Ah, the joys of hiking with your family: The serenity of nature being drowned out by the protests of tired children who have plopped themselves in the middle of the trail. Half your group falling behind, separated because you had to walk through a stream with a busted bridge. The other half bickering, as the hike has lasted longer than their granola bars.

To avoid these scenarios, there are a few things you should keep in mind when picking a family-friendly hike. “Starting with something simple is really great to build that comfort level and that confidence,” says Wesley Trimble, the communications and creative director of the American Hiking Society. “It can be discouraging for both kids and people with limited mobility to get into a situation where it’s more difficult than what they’re up for.”

Other tips from Trimble: Don’t be afraid of shorter hikes. Know what terrain might be difficult for your hiking buddies (rickety plank boardwalks or bridges that aren’t maintained properly can stop a hike in its tracks, for instance). Pay attention to the landscape off the trail as well as on it (this is especially important with adventurous children) — a trail can be flat and well-maintained, but if there’s a steep cliff or quick-moving stream right off the trail, you could quickly find yourself in trouble.

As the holiday season approaches and you’re looking to get outdoors with your whole family, consider one of these parks and trails.

Rock Creek Park

Rock Creek Park is a well-known spot for hiking in the city, but with so many options it can be overwhelming to find the one that fits your family best.

The Edge of the Woods Trail, located near the Rock Creek Nature Center, is a short loop (under 0.2 of a mile) that is handicap accessible. The asphalt trail is wide and flat enough to accommodate wheelchairs, and a guide rope is available on the sides of the trail for the visually impaired.

The Klingle Valley Trail is a paved and heavily trafficked
0.7-mile path (one-way) that runs across the park just north of the National Zoo.
This leafy and secluded walk is part of the former Klingle Road , which closed to the public after 1991 and reopened to pedestrians and cyclists in 2017. It’s a hike with a slight incline when traveling west; to avoid hiking up the hill consider starting at the end of the trail behind the Washington International School on Macomb Street NW. There is plenty of resting space available on the trail (benches along the path). Rock Creek Nature Center, 5200 Glover Rd. NW. nps.gov/rocr.

Marvin Gaye Trail

This asphalt trail in Northeast D.C. is 1.9 miles (one way) and loosely follows Watts Branch stream. Encompassing sections of Marvin Gaye Park, this trail features signs dedicated to Black history and is dog friendly. If your family doesn’t want to do the full hike, you can stop and enjoy the Marvin Gaye or Watts Branch playgrounds. 50th St. NE near Marvin Gaye Playground or 61st St. NE near Watts Branch Playground.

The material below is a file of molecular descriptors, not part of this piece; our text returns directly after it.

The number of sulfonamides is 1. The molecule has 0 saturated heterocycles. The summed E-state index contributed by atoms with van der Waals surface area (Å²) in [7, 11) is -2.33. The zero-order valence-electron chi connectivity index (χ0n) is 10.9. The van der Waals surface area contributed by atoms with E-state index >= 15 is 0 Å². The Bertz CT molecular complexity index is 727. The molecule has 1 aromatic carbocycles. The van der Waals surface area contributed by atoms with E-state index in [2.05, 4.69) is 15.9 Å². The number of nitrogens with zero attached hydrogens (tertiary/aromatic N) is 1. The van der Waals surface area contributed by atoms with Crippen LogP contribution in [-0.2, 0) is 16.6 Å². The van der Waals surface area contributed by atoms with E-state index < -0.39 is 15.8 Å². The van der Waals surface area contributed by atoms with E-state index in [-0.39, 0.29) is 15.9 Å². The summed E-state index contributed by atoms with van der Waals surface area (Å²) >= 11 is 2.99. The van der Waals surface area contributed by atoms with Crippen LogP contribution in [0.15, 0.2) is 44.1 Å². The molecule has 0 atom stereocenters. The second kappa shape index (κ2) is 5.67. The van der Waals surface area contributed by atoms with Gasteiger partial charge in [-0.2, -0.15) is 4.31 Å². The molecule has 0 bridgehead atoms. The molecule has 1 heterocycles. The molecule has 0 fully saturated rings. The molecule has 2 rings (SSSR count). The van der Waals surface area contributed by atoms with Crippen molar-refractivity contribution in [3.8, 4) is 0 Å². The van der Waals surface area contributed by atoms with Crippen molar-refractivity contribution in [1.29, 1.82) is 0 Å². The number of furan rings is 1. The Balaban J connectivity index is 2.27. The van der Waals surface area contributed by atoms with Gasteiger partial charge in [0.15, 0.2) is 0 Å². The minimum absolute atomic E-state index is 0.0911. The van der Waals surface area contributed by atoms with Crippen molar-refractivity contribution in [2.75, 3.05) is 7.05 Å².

Huntley Meadows Park

This Fairfax County park, with its easy, flat trails, is a fun way to introduce different types of wildlife — especially birds — to your family. The highlight is a half-mile boardwalk over the wetlands. Park at the Norma Hoffman Visitor Center, and it’s a short walk to the Heron boardwalk trail; there are also two wooded trails, Cedar and Deer, each less than a mile long. On the other side of the park, near the South Kings Highway entrance, you’ll find a hike/bike trail that’s 1.2 miles and leads to the wetlands. ​​3701 Lockheed Blvd., Alexandria. fairfaxcounty.gov.

Chessie's Trail at Lee District Family Recreation Area

Chessie’s Trail in Alexandria mixes outdoor playtime and wildlife education and is ideal for younger hikers. The half-mile trail features a sound garden, spinning rocks, educational information about native wildlife and quirky nest seating that can make your little one feel like a hatchling. The rest of the park is an adventure, too: Kids can also explore the treehouse and playground (the Chesapeake Bay-themed sprayground and carousel are closed for the season). 6601 Telegraph Rd., Alexandria. fairfaxcounty.gov.

Cabin John Regional Park

For a family who wants options within a park, Cabin John Regional Park is a fun opportunity to enjoy a range of trails, both hearty and relaxing, without having to travel too far from the city. With two miles of
hard-surface trails and four miles of natural-surface trails, you can select which hike best suits your family. For those in your group who aren’t interested in hiking, the park also features a large playground, an indoor ice rink and a nature center (the miniature train is closed for the season). 7400 Tuckerman Ln., Bethesda. montgomeryparks.org.